King VS Burwell: Or the attack on Obamacare round 2

So, my brother sent me the following email yesterday:

So, the Supreme Court is ruling (or might be ruling) that the States are NOT the executers of the Obamacare plan.  Federal “market exchanges” can be used instead of the States being responsible for setting up and running the program.

Hmmm….think this is a violation of the responsibility and authority of the States?

And here was my response:

Well, it is not that simple.  First, the law governs individual behavior, not a State’s behavior (i.e., the individual is required to purchase health insurance, not the State required to provide it).  However, the law allows for states to act either as executors or not act as executors.  ACA allows for a State to act as executors by establishing exchanges so that its residents are not forced to violate the law (i.e., they must purchase insurance).  If a State ‘opts out’ of executorship, then ACA requires the Federal gov’t to establish an exchange, which means the Federal Gov’t now acts as executor.  So the law, as written, both support state executor rights, and supersedes them.

So to answer your question: Yes, I believe that, originally, ACA removed the state responsibility of regulating health insurance when they made it an individual requirement. That horse it out of the barn, to speak colloquially.  It then placed executorship of that responsibility both at the Federal and State level. It allows for a State to either opt to be the executor of how individuals execute their responsibility; but by opting out, the State forces the Federal gov’t to be the executor of health insurance.

The King vs Burwell case (being heard) is a little more nuanced, and not a challenge to executorship per se; ACA states that, in order to help make insurance affordable, the Federal gov’t will provide subsidies to individuals enrolled in an insurance program “through an Exchange established by the State.”  Some are interpreting this literally; meaning you can only receive the subsidy if you are enrolled in an exchange set up by a State.  If your State did not set up an exchange, and you enrolled through the Federal one (as required by law) AND received subsidies, then King (the plaintiff) asserts that you violated federal law by accepting the subsidies illegally.  The money was only suppose to be available to those enrolled in State exchanges.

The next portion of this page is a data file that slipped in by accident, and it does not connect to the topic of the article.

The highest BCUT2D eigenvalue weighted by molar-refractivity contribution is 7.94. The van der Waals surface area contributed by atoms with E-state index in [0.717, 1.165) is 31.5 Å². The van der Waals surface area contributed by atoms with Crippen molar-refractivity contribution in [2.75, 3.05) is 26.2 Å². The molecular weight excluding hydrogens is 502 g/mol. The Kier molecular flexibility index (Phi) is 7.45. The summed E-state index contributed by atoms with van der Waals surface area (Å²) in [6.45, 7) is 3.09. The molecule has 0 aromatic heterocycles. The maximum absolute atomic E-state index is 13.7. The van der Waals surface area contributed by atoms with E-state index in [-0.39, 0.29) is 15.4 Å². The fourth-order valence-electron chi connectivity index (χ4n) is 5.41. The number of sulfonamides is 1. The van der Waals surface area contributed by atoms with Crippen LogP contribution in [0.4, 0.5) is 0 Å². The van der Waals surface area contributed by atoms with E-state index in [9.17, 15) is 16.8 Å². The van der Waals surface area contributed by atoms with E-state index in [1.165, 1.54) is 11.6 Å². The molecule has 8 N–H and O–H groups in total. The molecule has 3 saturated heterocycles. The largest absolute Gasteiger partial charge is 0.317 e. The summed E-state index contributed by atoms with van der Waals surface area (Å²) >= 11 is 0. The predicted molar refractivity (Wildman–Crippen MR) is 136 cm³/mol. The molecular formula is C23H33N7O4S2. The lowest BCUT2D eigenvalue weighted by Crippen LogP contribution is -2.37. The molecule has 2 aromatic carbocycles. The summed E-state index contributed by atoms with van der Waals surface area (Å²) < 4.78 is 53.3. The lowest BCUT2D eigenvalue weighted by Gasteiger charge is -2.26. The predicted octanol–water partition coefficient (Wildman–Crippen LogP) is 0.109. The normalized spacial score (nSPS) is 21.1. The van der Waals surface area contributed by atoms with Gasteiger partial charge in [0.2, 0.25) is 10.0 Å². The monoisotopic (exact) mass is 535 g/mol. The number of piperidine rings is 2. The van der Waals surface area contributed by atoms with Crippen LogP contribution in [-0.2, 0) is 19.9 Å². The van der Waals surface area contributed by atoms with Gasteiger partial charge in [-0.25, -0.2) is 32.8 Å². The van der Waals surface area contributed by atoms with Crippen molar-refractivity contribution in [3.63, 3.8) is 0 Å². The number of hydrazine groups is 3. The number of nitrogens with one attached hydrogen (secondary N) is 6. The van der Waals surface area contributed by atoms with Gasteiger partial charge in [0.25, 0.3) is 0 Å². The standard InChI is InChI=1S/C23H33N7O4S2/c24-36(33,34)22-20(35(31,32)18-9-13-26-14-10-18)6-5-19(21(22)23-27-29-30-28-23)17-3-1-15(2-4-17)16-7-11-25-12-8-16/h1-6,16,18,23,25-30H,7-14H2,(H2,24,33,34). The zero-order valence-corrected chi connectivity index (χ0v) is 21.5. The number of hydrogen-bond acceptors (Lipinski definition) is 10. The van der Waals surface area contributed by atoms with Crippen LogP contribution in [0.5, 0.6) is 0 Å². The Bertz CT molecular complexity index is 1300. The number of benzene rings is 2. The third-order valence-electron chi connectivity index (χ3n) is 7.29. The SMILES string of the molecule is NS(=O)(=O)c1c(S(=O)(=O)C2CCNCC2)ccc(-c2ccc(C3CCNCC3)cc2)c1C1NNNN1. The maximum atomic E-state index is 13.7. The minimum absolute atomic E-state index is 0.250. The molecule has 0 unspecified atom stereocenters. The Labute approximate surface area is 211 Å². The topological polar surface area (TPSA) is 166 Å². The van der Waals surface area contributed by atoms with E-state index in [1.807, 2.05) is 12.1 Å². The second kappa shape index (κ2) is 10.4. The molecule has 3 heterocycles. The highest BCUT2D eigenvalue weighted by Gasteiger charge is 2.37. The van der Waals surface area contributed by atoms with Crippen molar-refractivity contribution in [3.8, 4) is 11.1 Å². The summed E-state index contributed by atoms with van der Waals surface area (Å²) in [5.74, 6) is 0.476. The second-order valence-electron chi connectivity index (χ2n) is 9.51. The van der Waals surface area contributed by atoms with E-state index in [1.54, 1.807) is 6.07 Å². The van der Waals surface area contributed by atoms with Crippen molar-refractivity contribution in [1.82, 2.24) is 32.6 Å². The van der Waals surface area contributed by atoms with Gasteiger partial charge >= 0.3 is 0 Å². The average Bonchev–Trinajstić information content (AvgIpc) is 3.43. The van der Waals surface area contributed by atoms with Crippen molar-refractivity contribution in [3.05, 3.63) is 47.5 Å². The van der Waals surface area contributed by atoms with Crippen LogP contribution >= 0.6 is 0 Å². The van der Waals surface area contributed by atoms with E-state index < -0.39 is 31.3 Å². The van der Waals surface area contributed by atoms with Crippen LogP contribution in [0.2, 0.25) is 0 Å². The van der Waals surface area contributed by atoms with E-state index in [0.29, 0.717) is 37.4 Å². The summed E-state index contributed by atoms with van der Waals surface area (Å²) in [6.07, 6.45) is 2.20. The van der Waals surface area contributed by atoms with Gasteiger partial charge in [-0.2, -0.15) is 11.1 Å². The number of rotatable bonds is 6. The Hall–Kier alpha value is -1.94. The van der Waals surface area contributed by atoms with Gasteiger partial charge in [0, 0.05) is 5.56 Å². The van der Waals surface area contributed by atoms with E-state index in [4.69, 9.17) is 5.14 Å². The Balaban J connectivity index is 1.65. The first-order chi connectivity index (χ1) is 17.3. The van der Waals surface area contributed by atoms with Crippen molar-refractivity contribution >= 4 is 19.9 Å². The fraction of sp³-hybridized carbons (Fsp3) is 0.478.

The direct question before the Courts is not specifically whether or not states still have the responsibility and executor rights of insurance, but the intent of the law when a state “opted” out of setting up the exchange.  Should people who use the Federal exchange (since their State opted not to set one up) be eligible for the subsidies, even though the letter of the law says “established by the State?”  If the Supreme Court says the letter of the law is legal, then the cost of using the Exchanges are so high, it will fail; eventually someone will successful demonstrate undue burden by the Federal Gov’t requiring such a costly thing as health insurance.

By striking down King’s claim, the Supreme Court allows the ‘intent’ of ACA to cover all the citizens, not just those resident in states with Exchanges.